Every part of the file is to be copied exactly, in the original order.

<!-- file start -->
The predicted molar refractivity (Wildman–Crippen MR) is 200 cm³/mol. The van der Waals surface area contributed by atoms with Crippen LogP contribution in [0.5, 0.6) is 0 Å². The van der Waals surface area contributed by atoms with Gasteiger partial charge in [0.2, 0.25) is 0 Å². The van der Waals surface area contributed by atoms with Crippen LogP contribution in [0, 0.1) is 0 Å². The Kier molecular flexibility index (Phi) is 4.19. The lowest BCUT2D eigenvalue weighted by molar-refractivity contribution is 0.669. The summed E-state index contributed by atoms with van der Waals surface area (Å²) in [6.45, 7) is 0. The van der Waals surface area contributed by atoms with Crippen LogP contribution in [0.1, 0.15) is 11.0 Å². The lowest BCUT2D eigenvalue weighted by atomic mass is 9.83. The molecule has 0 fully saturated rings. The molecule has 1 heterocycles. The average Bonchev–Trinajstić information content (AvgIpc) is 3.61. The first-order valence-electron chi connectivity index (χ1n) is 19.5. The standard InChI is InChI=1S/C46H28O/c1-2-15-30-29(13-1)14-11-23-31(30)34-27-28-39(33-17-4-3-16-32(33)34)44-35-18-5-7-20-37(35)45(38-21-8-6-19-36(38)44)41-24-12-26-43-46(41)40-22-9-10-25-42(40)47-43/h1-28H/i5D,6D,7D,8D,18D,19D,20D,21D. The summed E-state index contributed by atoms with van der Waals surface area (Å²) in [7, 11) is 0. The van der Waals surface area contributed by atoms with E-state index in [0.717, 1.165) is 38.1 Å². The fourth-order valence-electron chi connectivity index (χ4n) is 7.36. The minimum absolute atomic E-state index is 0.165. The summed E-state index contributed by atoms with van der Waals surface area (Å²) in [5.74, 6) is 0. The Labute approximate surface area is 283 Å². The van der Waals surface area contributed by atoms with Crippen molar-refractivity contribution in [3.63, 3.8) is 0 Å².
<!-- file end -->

The predicted molar refractivity (Wildman–Crippen MR) is 200 cm³/mol. The van der Waals surface area contributed by atoms with Crippen LogP contribution in [0.5, 0.6) is 0 Å². The van der Waals surface area contributed by atoms with Gasteiger partial charge in [0.2, 0.25) is 0 Å². The van der Waals surface area contributed by atoms with Crippen LogP contribution in [0, 0.1) is 0 Å². The Kier molecular flexibility index (Phi) is 4.19. The lowest BCUT2D eigenvalue weighted by molar-refractivity contribution is 0.669. The summed E-state index contributed by atoms with van der Waals surface area (Å²) in [6.45, 7) is 0. The van der Waals surface area contributed by atoms with Crippen LogP contribution in [0.1, 0.15) is 11.0 Å². The lowest BCUT2D eigenvalue weighted by atomic mass is 9.83. The molecule has 0 fully saturated rings. The molecule has 1 heterocycles. The average Bonchev–Trinajstić information content (AvgIpc) is 3.61. The first-order valence-electron chi connectivity index (χ1n) is 19.5. The standard InChI is InChI=1S/C46H28O/c1-2-15-30-29(13-1)14-11-23-31(30)34-27-28-39(33-17-4-3-16-32(33)34)44-35-18-5-7-20-37(35)45(38-21-8-6-19-36(38)44)41-24-12-26-43-46(41)40-22-9-10-25-42(40)47-43/h1-28H/i5D,6D,7D,8D,18D,19D,20D,21D. The summed E-state index contributed by atoms with van der Waals surface area (Å²) in [7, 11) is 0. The van der Waals surface area contributed by atoms with E-state index in [0.717, 1.165) is 38.1 Å². The fourth-order valence-electron chi connectivity index (χ4n) is 7.36. The minimum absolute atomic E-state index is 0.165. The summed E-state index contributed by atoms with van der Waals surface area (Å²) in [5.74, 6) is 0. The Labute approximate surface area is 283 Å². The van der Waals surface area contributed by atoms with Crippen molar-refractivity contribution in [3.63, 3.8) is 0 Å².